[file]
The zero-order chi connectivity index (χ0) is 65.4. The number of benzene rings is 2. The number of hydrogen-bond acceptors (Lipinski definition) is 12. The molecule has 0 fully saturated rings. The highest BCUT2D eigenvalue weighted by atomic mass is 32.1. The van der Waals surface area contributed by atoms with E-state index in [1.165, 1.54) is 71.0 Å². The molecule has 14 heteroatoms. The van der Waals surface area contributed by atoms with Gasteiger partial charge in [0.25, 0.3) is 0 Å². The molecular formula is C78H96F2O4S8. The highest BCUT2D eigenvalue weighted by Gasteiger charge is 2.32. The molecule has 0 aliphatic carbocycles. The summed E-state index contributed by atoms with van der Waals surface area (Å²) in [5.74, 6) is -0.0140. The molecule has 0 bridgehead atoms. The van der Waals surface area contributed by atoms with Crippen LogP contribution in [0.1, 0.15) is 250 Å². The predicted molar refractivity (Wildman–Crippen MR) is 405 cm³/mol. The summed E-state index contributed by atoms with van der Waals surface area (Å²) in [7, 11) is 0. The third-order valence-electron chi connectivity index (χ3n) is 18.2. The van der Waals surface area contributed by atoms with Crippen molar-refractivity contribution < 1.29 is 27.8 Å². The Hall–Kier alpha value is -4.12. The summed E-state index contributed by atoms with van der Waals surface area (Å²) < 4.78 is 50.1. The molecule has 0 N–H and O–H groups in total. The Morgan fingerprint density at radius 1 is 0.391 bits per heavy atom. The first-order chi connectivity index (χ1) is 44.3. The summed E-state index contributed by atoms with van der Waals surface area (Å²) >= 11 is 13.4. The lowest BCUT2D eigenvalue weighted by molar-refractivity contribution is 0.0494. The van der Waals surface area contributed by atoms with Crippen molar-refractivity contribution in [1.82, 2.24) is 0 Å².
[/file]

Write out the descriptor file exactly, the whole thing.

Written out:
The zero-order chi connectivity index (χ0) is 65.4. The number of benzene rings is 2. The number of hydrogen-bond acceptors (Lipinski definition) is 12. The molecule has 0 fully saturated rings. The highest BCUT2D eigenvalue weighted by atomic mass is 32.1. The van der Waals surface area contributed by atoms with E-state index in [1.165, 1.54) is 71.0 Å². The molecule has 14 heteroatoms. The van der Waals surface area contributed by atoms with Gasteiger partial charge in [0.25, 0.3) is 0 Å². The molecular formula is C78H96F2O4S8. The highest BCUT2D eigenvalue weighted by Gasteiger charge is 2.32. The molecule has 0 aliphatic carbocycles. The summed E-state index contributed by atoms with van der Waals surface area (Å²) in [5.74, 6) is -0.0140. The molecule has 0 bridgehead atoms. The van der Waals surface area contributed by atoms with Crippen LogP contribution in [0.1, 0.15) is 250 Å². The predicted molar refractivity (Wildman–Crippen MR) is 405 cm³/mol. The summed E-state index contributed by atoms with van der Waals surface area (Å²) in [7, 11) is 0. The third-order valence-electron chi connectivity index (χ3n) is 18.2. The van der Waals surface area contributed by atoms with Crippen molar-refractivity contribution < 1.29 is 27.8 Å². The Hall–Kier alpha value is -4.12. The summed E-state index contributed by atoms with van der Waals surface area (Å²) < 4.78 is 50.1. The molecule has 0 N–H and O–H groups in total. The Morgan fingerprint density at radius 1 is 0.391 bits per heavy atom. The first-order chi connectivity index (χ1) is 44.3. The summed E-state index contributed by atoms with van der Waals surface area (Å²) >= 11 is 13.4. The lowest BCUT2D eigenvalue weighted by molar-refractivity contribution is 0.0494. The van der Waals surface area contributed by atoms with Crippen molar-refractivity contribution in [1.82, 2.24) is 0 Å².